The University of Adelaide’s Australian Centre for Ancient DNA is reconstructing the remarkable 50,000 year human history of Australia and revealing the deep origins of Aboriginal cultural and spiritual attachment to place. The work is also enabling displaced families’ histories to be retraced.
For some time, the history of Australia’s Indigenous peoples has been recognised as among the world’s oldest. Archaeological records indicate the first Australians arrived on this land around 50,000 years ago. Yet almost nothing has been known of how they evolved and survived from that time to European settlement.
Research underway at the Australian Centre for Ancient DNA (ACAD) in collaboration with the South Australian Museum is changing that. The centre’s landmark Aboriginal Heritage Project is using DNA analysis—leveraging a scientifically priceless SA Museum collection of hair samples collected between the 1920s and 1960s—together with cultural, linguistic and genealogical data to reconstruct the genetic history of Australia.
According to the project’s lead researcher, ACAD Director and 2016 South Australian Scientist of the Year, Professor Alan Cooper, their findings are already proving of enormous significance, and particularly for Australian Indigenous communities.
“We’ve been able to show modern Aboriginal Australians are the descendants of a single wave of human migrants that rapidly moved south in parallel routes around the east and west coasts,” says Professor Cooper. “The two coastal colonisation movements appear to meet up somewhere in South Australia.”
Most striking of all, Professor Cooper adds, is the finding that during the subsequent 50,000 years—amidst tumultuous climate and environmental change—there was very little population movement or mixing between regional populations.
“These patterns are unlike anything else seen around the world,” he says. “They help explain why the ‘connection to country’ is so central to Aboriginal Australian culture. Survival for 50,000 years in one particular area would have demanded the deepest relationship to country.”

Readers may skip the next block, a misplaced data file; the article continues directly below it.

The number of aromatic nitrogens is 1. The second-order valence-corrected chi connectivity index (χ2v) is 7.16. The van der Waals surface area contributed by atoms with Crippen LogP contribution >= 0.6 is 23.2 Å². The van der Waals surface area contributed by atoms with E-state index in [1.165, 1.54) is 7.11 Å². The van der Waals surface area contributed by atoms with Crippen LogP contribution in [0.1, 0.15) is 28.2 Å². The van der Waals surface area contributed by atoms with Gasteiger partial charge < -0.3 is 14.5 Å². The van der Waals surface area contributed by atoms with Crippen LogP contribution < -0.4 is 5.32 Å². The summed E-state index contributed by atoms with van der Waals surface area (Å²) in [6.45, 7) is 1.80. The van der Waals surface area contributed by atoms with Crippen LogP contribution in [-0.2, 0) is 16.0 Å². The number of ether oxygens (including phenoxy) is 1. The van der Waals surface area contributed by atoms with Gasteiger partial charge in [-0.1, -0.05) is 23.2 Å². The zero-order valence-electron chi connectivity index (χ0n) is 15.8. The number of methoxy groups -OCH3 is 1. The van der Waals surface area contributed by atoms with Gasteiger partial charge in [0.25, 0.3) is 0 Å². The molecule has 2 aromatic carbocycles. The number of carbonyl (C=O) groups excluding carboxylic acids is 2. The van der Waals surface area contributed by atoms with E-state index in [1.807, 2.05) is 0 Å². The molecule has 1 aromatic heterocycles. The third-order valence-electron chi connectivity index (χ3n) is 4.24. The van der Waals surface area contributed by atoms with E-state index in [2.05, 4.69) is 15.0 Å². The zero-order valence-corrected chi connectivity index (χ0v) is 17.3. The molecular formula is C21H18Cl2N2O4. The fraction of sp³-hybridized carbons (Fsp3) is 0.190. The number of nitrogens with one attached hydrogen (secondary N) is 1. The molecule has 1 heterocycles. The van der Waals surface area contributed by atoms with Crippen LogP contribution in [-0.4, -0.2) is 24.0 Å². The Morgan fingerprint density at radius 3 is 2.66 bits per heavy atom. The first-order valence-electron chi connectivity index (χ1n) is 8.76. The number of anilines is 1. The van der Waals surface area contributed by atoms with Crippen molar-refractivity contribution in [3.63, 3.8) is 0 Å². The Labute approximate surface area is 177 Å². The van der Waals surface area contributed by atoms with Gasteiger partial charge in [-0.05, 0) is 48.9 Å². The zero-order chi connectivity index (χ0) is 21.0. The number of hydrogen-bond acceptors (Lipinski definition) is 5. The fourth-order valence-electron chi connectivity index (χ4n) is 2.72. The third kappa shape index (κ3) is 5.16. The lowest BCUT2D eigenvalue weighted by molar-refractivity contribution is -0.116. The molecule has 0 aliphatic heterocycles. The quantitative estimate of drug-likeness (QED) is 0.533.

“The work also suggests the diversity in Aboriginal Australian populations today is a result of adaptation to the particular features of their local environments.”
The research is being conducted in close collaboration with Aboriginal families and communities, and involves obtaining the consent of the descendants of the original hair donors.
“Ultimately, we aim to provide a reference map that current and future generations of Aboriginal people can use to retrace their family and regional history, including the displaced Stolen Generations and their descendants.
“It could even help to facilitate repatriation of Indigenous artefacts and ancestral remains held at museums in Australia and overseas.”
The first phase of the project involved analysing mitochondrial DNA (mtDNA) from 111 hair samples, originally collected from Aboriginal Australian communities in Cherbourg, Queensland, and Koonibba and Point Pearce in South Australia.
As mtDNA are only inherited along female lineages, says Professor Cooper, the team is now seeking to use further genetic markers to determine how close the relationship is between male lineages and specific regions.
“By looking at additional information from the nuclear genome, we can not only examine genetic relationships across Australia in more detail, but also start to paint a picture of how Aboriginal populations adapted to their environments so successfully.”
Additional videos and interview footage on this research can be found HERE.